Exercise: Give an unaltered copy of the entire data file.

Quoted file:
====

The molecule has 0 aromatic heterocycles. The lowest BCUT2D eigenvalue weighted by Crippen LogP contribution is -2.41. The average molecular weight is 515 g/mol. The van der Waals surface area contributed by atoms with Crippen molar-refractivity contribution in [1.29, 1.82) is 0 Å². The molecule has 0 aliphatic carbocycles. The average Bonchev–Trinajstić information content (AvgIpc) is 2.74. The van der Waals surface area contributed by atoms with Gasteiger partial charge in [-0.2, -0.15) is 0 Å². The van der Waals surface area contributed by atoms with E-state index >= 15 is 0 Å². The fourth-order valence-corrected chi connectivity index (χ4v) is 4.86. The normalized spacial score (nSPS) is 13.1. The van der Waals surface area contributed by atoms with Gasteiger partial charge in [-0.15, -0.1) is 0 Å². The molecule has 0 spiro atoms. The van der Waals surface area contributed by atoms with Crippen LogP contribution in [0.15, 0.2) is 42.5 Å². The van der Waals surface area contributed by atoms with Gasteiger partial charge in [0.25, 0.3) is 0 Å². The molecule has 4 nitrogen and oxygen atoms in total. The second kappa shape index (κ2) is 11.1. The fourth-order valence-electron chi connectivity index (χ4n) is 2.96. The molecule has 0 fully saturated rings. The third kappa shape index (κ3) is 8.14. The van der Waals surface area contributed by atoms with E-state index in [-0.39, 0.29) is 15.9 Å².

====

The molecule has 0 aromatic heterocycles. The lowest BCUT2D eigenvalue weighted by Crippen LogP contribution is -2.41. The average molecular weight is 515 g/mol. The van der Waals surface area contributed by atoms with Crippen molar-refractivity contribution in [1.29, 1.82) is 0 Å². The molecule has 0 aliphatic carbocycles. The average Bonchev–Trinajstić information content (AvgIpc) is 2.74. The van der Waals surface area contributed by atoms with Gasteiger partial charge in [-0.2, -0.15) is 0 Å². The van der Waals surface area contributed by atoms with E-state index >= 15 is 0 Å². The fourth-order valence-corrected chi connectivity index (χ4v) is 4.86. The normalized spacial score (nSPS) is 13.1. The van der Waals surface area contributed by atoms with Gasteiger partial charge in [-0.15, -0.1) is 0 Å². The molecule has 0 spiro atoms. The van der Waals surface area contributed by atoms with Crippen LogP contribution in [0.15, 0.2) is 42.5 Å². The van der Waals surface area contributed by atoms with Gasteiger partial charge in [0.25, 0.3) is 0 Å². The molecule has 4 nitrogen and oxygen atoms in total. The second kappa shape index (κ2) is 11.1. The fourth-order valence-electron chi connectivity index (χ4n) is 2.96. The molecule has 0 fully saturated rings. The third kappa shape index (κ3) is 8.14. The van der Waals surface area contributed by atoms with E-state index in [-0.39, 0.29) is 15.9 Å².